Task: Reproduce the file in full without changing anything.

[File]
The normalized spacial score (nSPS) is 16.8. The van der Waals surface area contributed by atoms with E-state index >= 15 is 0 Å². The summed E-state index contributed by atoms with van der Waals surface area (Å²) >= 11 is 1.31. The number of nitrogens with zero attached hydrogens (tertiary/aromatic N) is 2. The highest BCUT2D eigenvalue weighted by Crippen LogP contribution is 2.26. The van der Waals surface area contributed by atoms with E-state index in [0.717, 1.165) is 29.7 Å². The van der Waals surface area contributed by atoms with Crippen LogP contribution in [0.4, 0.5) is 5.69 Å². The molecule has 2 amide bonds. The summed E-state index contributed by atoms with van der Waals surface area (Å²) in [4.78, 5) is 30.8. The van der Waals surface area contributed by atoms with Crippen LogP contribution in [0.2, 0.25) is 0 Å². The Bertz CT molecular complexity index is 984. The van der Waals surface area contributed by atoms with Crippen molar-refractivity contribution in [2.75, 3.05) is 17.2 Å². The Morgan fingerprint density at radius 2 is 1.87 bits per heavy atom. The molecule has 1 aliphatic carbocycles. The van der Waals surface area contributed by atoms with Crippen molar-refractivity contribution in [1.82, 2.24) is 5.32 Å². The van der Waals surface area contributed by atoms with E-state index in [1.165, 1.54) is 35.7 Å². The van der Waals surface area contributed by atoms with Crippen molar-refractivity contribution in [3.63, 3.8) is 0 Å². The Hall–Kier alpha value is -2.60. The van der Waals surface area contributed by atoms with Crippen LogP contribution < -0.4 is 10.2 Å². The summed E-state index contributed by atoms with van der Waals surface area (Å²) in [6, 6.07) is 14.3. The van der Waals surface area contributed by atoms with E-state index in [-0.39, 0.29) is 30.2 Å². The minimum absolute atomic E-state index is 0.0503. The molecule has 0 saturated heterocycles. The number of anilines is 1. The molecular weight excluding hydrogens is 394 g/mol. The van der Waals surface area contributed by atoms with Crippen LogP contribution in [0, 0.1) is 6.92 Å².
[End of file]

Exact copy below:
The normalized spacial score (nSPS) is 16.8. The van der Waals surface area contributed by atoms with E-state index >= 15 is 0 Å². The summed E-state index contributed by atoms with van der Waals surface area (Å²) >= 11 is 1.31. The number of nitrogens with zero attached hydrogens (tertiary/aromatic N) is 2. The highest BCUT2D eigenvalue weighted by Crippen LogP contribution is 2.26. The van der Waals surface area contributed by atoms with E-state index in [0.717, 1.165) is 29.7 Å². The van der Waals surface area contributed by atoms with Crippen LogP contribution in [0.4, 0.5) is 5.69 Å². The molecule has 2 amide bonds. The summed E-state index contributed by atoms with van der Waals surface area (Å²) in [4.78, 5) is 30.8. The van der Waals surface area contributed by atoms with Crippen LogP contribution in [0.2, 0.25) is 0 Å². The Bertz CT molecular complexity index is 984. The van der Waals surface area contributed by atoms with Crippen molar-refractivity contribution in [2.75, 3.05) is 17.2 Å². The Morgan fingerprint density at radius 2 is 1.87 bits per heavy atom. The molecule has 1 aliphatic carbocycles. The van der Waals surface area contributed by atoms with Crippen molar-refractivity contribution in [1.82, 2.24) is 5.32 Å². The van der Waals surface area contributed by atoms with E-state index in [1.165, 1.54) is 35.7 Å². The van der Waals surface area contributed by atoms with Crippen molar-refractivity contribution in [3.63, 3.8) is 0 Å². The Hall–Kier alpha value is -2.60. The van der Waals surface area contributed by atoms with Crippen LogP contribution < -0.4 is 10.2 Å². The summed E-state index contributed by atoms with van der Waals surface area (Å²) in [6, 6.07) is 14.3. The van der Waals surface area contributed by atoms with E-state index in [-0.39, 0.29) is 30.2 Å². The minimum absolute atomic E-state index is 0.0503. The molecule has 0 saturated heterocycles. The number of anilines is 1. The molecular weight excluding hydrogens is 394 g/mol. The van der Waals surface area contributed by atoms with Crippen LogP contribution in [0, 0.1) is 6.92 Å².